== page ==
Markets continued to march higher in July with the majority of global equity and fixed income indices posting modest gains for the month, including the S&P 500, which climbed 1.4%.
Economic data remained generally positive for July as second quarter GDP growth reached 2.1%, better than the 1.8% market forecast; employment data remained strong with the unemployment rate steady at historic lows of 3.7%; and consumer confidence climbed to near record highs at 135.7 from 124.3 in June. The strength of the U.S. consumer is helping to offset slowing growth among businesses as the ISM manufacturing index slowed in the month to 51.2, though it remains expansionary.
Companies also began reporting second quarter results in mid-July with the majority posting sales and earnings ahead of consensus expectations. These results contributed to the modestly positive move in stocks over the course of the month.
Among the most significant drivers of the market throughout the month was the debate surrounding the anticipated outcome of the late July Fed meeting: While a rate cut was viewed as a virtual certainty, investors debated how significant the cut would be and what message the Fed may telegraph to the markets. As it turned out, the Fed did, indeed, cut interest rates by 25bps, but also suggested the market should not necessarily anticipate further cuts. This was not well received by the markets, as investors had anticipated continued easing through the remainder of the year.
Across the pond, Boris Johnson was elected as the new Prime Minister of the UK, a move that has heightened the market’s anxiety about the Brexit situation, given Johnson’s hardball tactics. Johnson is demanding a better deal from the EU while also insisting that negotiations will not extend beyond the current October 31 deadline. This has dramatically increased the risk of a “no deal” Brexit, which we strongly believe is not the optimal outcome.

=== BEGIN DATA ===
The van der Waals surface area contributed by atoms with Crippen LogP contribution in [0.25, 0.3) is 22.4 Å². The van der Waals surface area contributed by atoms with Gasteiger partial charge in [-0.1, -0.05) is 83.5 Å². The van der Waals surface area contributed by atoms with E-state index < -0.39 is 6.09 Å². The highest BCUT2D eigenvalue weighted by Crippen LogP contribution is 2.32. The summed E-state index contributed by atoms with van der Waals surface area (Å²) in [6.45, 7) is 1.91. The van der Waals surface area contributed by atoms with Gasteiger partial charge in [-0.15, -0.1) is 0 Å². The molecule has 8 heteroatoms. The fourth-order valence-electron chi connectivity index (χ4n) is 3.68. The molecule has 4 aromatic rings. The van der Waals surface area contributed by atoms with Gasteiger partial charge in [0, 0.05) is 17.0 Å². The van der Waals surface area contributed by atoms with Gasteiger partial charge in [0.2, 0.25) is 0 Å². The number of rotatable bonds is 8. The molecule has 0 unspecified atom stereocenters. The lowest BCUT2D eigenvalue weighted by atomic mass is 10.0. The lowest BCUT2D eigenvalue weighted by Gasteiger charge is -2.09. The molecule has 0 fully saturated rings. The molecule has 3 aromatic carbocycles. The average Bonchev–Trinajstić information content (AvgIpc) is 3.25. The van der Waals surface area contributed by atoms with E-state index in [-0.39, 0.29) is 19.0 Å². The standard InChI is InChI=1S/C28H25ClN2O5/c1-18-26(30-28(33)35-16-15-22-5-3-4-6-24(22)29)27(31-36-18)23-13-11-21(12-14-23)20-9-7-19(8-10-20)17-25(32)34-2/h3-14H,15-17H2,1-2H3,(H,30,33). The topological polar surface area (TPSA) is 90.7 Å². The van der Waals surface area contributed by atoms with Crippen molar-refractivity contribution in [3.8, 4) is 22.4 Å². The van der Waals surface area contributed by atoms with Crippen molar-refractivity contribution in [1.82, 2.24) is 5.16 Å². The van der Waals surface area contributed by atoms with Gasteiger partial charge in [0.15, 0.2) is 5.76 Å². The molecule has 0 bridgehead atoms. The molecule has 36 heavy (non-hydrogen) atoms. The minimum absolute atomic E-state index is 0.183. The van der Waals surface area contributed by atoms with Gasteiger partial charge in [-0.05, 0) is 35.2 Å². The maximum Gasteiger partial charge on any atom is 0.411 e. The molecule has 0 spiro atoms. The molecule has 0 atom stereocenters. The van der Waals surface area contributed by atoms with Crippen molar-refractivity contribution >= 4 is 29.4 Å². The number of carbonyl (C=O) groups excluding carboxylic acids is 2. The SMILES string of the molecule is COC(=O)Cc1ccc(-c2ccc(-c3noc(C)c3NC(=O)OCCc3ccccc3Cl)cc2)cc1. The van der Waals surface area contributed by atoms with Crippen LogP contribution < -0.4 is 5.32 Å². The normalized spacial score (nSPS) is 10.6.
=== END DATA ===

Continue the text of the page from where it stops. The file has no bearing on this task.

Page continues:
While key events and performance from July are the focus of this note, we’d be remiss not to touch upon the volatility the markets have experienced in early August, which stemmed from another escalation in the U.S.-China trade war. Recall in June the U.S. and China reached a truce and agreed to continue discussions. At the time, we wrote that we would not be surprised to see continued volatility as negotiations continued; after all, talk is cheap, and we felt like we’d heard this line before. Thus, we were not surprised when news broke that President Trump was implementing a 10% tariff on an additional $300B of Chinese imports effective September 1. China, in turn, retaliated by halting imports of U.S. agricultural products and devaluing the yuan to near record lows.
In short, there are many data points that confirm the health of the U.S. economy, as well as some major geopolitical events that need to be resolved. Perhaps the most significant concern related to the geopolitical issues, namely the trade dispute between the U.S. and China, is that failure to reach a resolution will derail the already slowing economic expansion. While we monitor these risks and developments daily, we remain pragmatic and deliberate in the management of the portfolios irrespective of the latest tweet.
The monthly Market Overview is written by two members of MACRO’s Investment Committee: Mark Cortazzo, CFP®, CIMA®, and Christopher Moffett, CFA.